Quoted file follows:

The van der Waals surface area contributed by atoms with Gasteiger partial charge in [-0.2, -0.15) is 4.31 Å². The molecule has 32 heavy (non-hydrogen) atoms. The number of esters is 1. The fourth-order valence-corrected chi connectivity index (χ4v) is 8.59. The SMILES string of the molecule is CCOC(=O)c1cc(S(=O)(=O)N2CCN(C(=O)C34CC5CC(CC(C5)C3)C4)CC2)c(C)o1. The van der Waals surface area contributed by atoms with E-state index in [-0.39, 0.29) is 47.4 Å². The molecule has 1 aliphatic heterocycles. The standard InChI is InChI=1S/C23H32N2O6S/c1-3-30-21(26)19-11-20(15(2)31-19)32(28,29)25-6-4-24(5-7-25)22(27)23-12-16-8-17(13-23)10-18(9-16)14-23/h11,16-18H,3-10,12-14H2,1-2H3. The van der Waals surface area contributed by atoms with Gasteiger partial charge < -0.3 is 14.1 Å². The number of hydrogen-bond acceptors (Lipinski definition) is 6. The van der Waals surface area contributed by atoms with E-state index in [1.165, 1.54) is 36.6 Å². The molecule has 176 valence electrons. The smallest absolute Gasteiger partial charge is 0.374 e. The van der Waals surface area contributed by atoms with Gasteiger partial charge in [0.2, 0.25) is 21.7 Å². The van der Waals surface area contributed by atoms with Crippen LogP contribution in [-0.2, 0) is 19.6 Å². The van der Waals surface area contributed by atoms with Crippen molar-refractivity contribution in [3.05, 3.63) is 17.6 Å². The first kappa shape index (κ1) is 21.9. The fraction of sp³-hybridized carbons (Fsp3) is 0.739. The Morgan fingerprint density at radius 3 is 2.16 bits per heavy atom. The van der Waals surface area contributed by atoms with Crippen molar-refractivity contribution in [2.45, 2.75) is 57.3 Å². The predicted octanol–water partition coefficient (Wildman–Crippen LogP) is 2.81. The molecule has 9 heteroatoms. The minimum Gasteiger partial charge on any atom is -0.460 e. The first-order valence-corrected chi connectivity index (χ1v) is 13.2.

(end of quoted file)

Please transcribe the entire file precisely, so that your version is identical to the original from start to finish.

The van der Waals surface area contributed by atoms with Gasteiger partial charge in [-0.2, -0.15) is 4.31 Å². The molecule has 32 heavy (non-hydrogen) atoms. The number of esters is 1. The fourth-order valence-corrected chi connectivity index (χ4v) is 8.59. The SMILES string of the molecule is CCOC(=O)c1cc(S(=O)(=O)N2CCN(C(=O)C34CC5CC(CC(C5)C3)C4)CC2)c(C)o1. The van der Waals surface area contributed by atoms with E-state index in [-0.39, 0.29) is 47.4 Å². The molecule has 1 aliphatic heterocycles. The standard InChI is InChI=1S/C23H32N2O6S/c1-3-30-21(26)19-11-20(15(2)31-19)32(28,29)25-6-4-24(5-7-25)22(27)23-12-16-8-17(13-23)10-18(9-16)14-23/h11,16-18H,3-10,12-14H2,1-2H3. The van der Waals surface area contributed by atoms with Gasteiger partial charge < -0.3 is 14.1 Å². The number of hydrogen-bond acceptors (Lipinski definition) is 6. The van der Waals surface area contributed by atoms with E-state index in [1.165, 1.54) is 36.6 Å². The molecule has 176 valence electrons. The smallest absolute Gasteiger partial charge is 0.374 e. The van der Waals surface area contributed by atoms with Gasteiger partial charge in [0.2, 0.25) is 21.7 Å². The van der Waals surface area contributed by atoms with Crippen LogP contribution in [-0.2, 0) is 19.6 Å². The van der Waals surface area contributed by atoms with Crippen molar-refractivity contribution in [3.05, 3.63) is 17.6 Å². The first kappa shape index (κ1) is 21.9. The fraction of sp³-hybridized carbons (Fsp3) is 0.739. The Morgan fingerprint density at radius 3 is 2.16 bits per heavy atom. The van der Waals surface area contributed by atoms with Crippen molar-refractivity contribution in [2.45, 2.75) is 57.3 Å². The predicted octanol–water partition coefficient (Wildman–Crippen LogP) is 2.81. The molecule has 9 heteroatoms. The minimum Gasteiger partial charge on any atom is -0.460 e. The first-order valence-corrected chi connectivity index (χ1v) is 13.2.